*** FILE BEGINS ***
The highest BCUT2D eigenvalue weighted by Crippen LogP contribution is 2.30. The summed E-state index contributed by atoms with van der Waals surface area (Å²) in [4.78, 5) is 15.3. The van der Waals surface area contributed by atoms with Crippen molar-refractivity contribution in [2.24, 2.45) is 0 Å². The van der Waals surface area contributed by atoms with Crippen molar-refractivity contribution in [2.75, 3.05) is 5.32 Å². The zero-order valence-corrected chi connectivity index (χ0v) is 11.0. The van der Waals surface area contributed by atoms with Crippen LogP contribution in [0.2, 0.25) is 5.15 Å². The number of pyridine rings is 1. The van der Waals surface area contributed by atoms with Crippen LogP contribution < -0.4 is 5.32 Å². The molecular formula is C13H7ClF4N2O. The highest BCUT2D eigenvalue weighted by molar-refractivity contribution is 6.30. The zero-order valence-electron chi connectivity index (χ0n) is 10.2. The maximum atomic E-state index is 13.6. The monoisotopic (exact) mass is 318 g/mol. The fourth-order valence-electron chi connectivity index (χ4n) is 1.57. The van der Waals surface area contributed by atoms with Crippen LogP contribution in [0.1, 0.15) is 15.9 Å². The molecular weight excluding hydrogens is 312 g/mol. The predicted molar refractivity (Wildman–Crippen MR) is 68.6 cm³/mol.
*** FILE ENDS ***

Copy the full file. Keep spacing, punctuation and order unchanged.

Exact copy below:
The highest BCUT2D eigenvalue weighted by Crippen LogP contribution is 2.30. The summed E-state index contributed by atoms with van der Waals surface area (Å²) in [4.78, 5) is 15.3. The van der Waals surface area contributed by atoms with Crippen molar-refractivity contribution in [2.24, 2.45) is 0 Å². The van der Waals surface area contributed by atoms with Crippen molar-refractivity contribution in [2.75, 3.05) is 5.32 Å². The zero-order valence-corrected chi connectivity index (χ0v) is 11.0. The van der Waals surface area contributed by atoms with Crippen LogP contribution in [0.2, 0.25) is 5.15 Å². The number of pyridine rings is 1. The van der Waals surface area contributed by atoms with Crippen LogP contribution < -0.4 is 5.32 Å². The molecular formula is C13H7ClF4N2O. The highest BCUT2D eigenvalue weighted by molar-refractivity contribution is 6.30. The zero-order valence-electron chi connectivity index (χ0n) is 10.2. The maximum atomic E-state index is 13.6. The monoisotopic (exact) mass is 318 g/mol. The fourth-order valence-electron chi connectivity index (χ4n) is 1.57. The van der Waals surface area contributed by atoms with Crippen LogP contribution in [0.1, 0.15) is 15.9 Å². The molecular weight excluding hydrogens is 312 g/mol. The predicted molar refractivity (Wildman–Crippen MR) is 68.6 cm³/mol.